Policy Study

Indiana Ranks 32nd in the Nation in Highway Performance and Cost-Effectiveness


Indiana's Rankings in the
26th Annual Highway Report

CategoryRank
overall
Overall
32
total-disbursements-per-mile
Total Disbursements per Mile
33
capital-bridge-disbursements-per-mile
Capital & Bridge Disbursements per Mile
36
maintenance-disbursements-per-mile
Maintenance Disbursements per Mile
42
administrative-disbursements-per-mile
Administrative Disbursements per Mile
19
rural-interstate-percent-poor-condition
Rural Interstate Pavement Condition
44
urban-interstate-percent-poor-condition
Urban Interstate Pavement Condition
40
rural-other-principal-arterial-percent-narrow-lanes
Rural Arterial Pavement Condition
15
rural-other-principal-arterial-percent-poor-condition
Urban Arterial Pavement Condition
21
urbanized-area-congestion-peak-hours-spent-in-congestion-per-auto-commuter
Urbanized Area Congestion
38
bridges-percent-deficient
Structurally Deficient Bridges
21
fatality-rate-per-100-million-vehicle-miles-of-travel
Overall Fatality Rate
16
fatality-rate-per-100-million-vehicle-miles-of-travel
Rural Fatality Rate
27
fatality-rate-per-100-million-vehicle-miles-of-travel
Urban Fatality Rate
17

Indiana's Overall Ranking in Recent Annual Highway Reports

Indiana’s highway system ranks 32nd in the nation in overall cost- effectiveness and condition, according to the Annual Highway

Report by Reason Foundation. This is identical to the previous report, where Indiana also ranked 32nd.

Indiana’s Interstate pavement quality is in very poor shape. Indiana’s percentage of rural and urban Interstate pavement ranks in the bottom 11 of all states. For rural pavement quality, 4.08% of Indiana’s system is in poor condition compared to 2.38% of Minnesota’s system and 1.87% of Ohio’s system. For urban pavement quality, the numbers are 6.31%, 5.85%, and 4.40% respectively.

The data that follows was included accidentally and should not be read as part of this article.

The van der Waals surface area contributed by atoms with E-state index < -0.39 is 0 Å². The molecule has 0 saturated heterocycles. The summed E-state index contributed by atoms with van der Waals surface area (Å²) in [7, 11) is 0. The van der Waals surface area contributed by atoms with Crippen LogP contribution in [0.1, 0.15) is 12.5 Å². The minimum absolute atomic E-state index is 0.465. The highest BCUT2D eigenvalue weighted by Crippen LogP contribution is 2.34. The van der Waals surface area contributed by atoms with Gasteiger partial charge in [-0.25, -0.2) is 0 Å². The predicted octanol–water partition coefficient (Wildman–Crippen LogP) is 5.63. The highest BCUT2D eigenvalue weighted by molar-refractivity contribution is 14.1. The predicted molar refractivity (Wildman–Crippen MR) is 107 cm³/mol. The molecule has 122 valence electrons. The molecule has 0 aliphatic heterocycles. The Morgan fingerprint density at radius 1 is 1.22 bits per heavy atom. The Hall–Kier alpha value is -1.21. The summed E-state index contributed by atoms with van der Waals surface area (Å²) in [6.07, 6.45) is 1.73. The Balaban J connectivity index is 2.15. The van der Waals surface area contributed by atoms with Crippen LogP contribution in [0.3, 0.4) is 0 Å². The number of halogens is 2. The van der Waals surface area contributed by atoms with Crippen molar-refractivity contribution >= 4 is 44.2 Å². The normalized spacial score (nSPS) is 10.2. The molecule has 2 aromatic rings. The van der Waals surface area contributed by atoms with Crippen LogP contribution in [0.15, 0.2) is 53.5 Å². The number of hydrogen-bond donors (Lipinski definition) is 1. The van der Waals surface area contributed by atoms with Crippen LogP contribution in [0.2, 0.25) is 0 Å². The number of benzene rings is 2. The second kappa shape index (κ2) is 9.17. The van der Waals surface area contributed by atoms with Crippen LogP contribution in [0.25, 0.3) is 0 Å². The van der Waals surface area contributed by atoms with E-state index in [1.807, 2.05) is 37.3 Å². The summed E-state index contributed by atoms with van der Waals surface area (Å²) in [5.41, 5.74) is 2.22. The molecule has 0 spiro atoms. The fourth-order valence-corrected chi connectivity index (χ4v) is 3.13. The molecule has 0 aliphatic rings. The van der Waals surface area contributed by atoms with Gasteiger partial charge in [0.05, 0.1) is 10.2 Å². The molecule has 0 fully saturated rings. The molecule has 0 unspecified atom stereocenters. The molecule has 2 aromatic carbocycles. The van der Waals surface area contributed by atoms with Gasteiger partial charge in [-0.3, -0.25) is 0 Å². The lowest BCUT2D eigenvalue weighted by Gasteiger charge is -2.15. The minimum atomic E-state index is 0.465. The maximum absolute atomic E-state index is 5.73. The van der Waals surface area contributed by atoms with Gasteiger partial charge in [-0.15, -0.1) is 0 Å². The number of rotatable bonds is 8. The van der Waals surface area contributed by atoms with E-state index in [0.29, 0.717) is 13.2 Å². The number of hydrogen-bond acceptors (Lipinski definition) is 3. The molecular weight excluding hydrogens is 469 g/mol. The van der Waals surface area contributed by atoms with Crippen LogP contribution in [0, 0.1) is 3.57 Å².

In safety and performance categories, Indiana ranks 16th in overall fatality rate, 21st in structurally deficient bridges, 38th in traffic congestion, 40th in urban Interstate pavement condition, and 44th in rural Interstate pavement condition.

Indiana spends $94,623 per mile of state-controlled road. Indiana is 33rd in total spending per mile and 36th in capital and bridge costs per mile.

Indiana’s best rankings are in rural arterial pavement condition (15th) and overall fatality rate (16th).

Indiana’s worst rankings are rural Interstate pavement condition (44th) and maintenance disbursements (42nd).

Indiana drivers waste 17.96 hours per year in traffic congestion, ranking 38th in the nation.

Indiana’s state-controlled highway mileage makes it the 23rd largest highway system in the country.

“To improve in the rankings, Indiana needs to have its medium-high spending translate into smoother Interstate pavement and less traffic congestion,” said Baruch Feigenbaum, lead author of the Annual Highway Report and senior managing director of transportation policy

at Reason Foundation. “While it’s challenging for a state to have strong rankings across the board, Indiana does not have a single category rank in the top 10 while the state ranks in the bottom 15 of all states in four categories.”

Additional Analysis

Compared to nearby states, Indiana’s overall highway performance is worse than Kentucky (ranks 4th) but better than Illinois (ranks 40th) and Michigan (ranks 34th).

Indiana ranks behind other comparable states, like Minnesota (ranks 18th) and Ohio (ranks 24th).

Indiana is not awful in any one category, but the state does not excel at anything either. Indiana spends about $14,000 more per lane-mile than Minnesota and Ohio, yet it has more poor Interstate pavement miles than Minnesota and about twice as many as Ohio. Maintenance disbursements are a particularly weak area with the state spending twice what Minnesota spends per mile and four times what Ohio spends per mile. With this level of spending, the state needs to work on improving pavement quality and reducing traffic congestion.

Indiana is one of five states with more than 4% of their rural Interstate pavement condition in poor condition. Alaska, Colorado, Washington, and South Carolina are the others.
Reason Foundation’s Annual Highway Report measures the condition and cost-effectiveness of state-controlled highways in 13 categories, including pavement condition, traffic congestion, structurally deficient bridges, traffic fatalities, and spending (capital, maintenance, administrative, total) per mile.